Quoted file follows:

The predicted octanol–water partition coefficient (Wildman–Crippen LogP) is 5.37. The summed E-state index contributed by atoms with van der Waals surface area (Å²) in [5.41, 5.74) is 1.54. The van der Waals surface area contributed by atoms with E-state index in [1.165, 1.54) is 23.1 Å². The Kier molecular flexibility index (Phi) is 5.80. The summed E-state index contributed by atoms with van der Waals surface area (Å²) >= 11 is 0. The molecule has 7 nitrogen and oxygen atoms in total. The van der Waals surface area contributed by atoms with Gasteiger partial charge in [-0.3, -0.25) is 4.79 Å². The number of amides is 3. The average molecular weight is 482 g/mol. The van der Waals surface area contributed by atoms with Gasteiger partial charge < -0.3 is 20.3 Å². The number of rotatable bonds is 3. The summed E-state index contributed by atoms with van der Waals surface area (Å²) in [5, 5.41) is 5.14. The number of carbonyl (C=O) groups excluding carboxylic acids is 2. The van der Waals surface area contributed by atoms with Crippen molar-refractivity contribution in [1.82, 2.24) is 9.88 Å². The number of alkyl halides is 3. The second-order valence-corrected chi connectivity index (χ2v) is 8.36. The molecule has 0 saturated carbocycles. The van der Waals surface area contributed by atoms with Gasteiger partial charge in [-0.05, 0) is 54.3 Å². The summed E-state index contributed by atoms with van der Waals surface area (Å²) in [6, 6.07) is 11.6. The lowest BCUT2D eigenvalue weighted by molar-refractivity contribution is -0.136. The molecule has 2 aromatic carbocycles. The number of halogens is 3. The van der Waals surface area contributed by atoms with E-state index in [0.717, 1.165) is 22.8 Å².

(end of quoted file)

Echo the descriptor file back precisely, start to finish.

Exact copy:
The predicted octanol–water partition coefficient (Wildman–Crippen LogP) is 5.37. The summed E-state index contributed by atoms with van der Waals surface area (Å²) in [5.41, 5.74) is 1.54. The van der Waals surface area contributed by atoms with E-state index in [1.165, 1.54) is 23.1 Å². The Kier molecular flexibility index (Phi) is 5.80. The summed E-state index contributed by atoms with van der Waals surface area (Å²) >= 11 is 0. The molecule has 7 nitrogen and oxygen atoms in total. The van der Waals surface area contributed by atoms with Gasteiger partial charge in [-0.3, -0.25) is 4.79 Å². The number of amides is 3. The average molecular weight is 482 g/mol. The van der Waals surface area contributed by atoms with Gasteiger partial charge < -0.3 is 20.3 Å². The number of rotatable bonds is 3. The summed E-state index contributed by atoms with van der Waals surface area (Å²) in [5, 5.41) is 5.14. The number of carbonyl (C=O) groups excluding carboxylic acids is 2. The van der Waals surface area contributed by atoms with Crippen molar-refractivity contribution in [1.82, 2.24) is 9.88 Å². The number of alkyl halides is 3. The second-order valence-corrected chi connectivity index (χ2v) is 8.36. The molecule has 0 saturated carbocycles. The van der Waals surface area contributed by atoms with Gasteiger partial charge in [-0.05, 0) is 54.3 Å². The summed E-state index contributed by atoms with van der Waals surface area (Å²) in [6, 6.07) is 11.6. The lowest BCUT2D eigenvalue weighted by molar-refractivity contribution is -0.136. The molecule has 2 aromatic carbocycles. The number of halogens is 3. The van der Waals surface area contributed by atoms with E-state index in [0.717, 1.165) is 22.8 Å².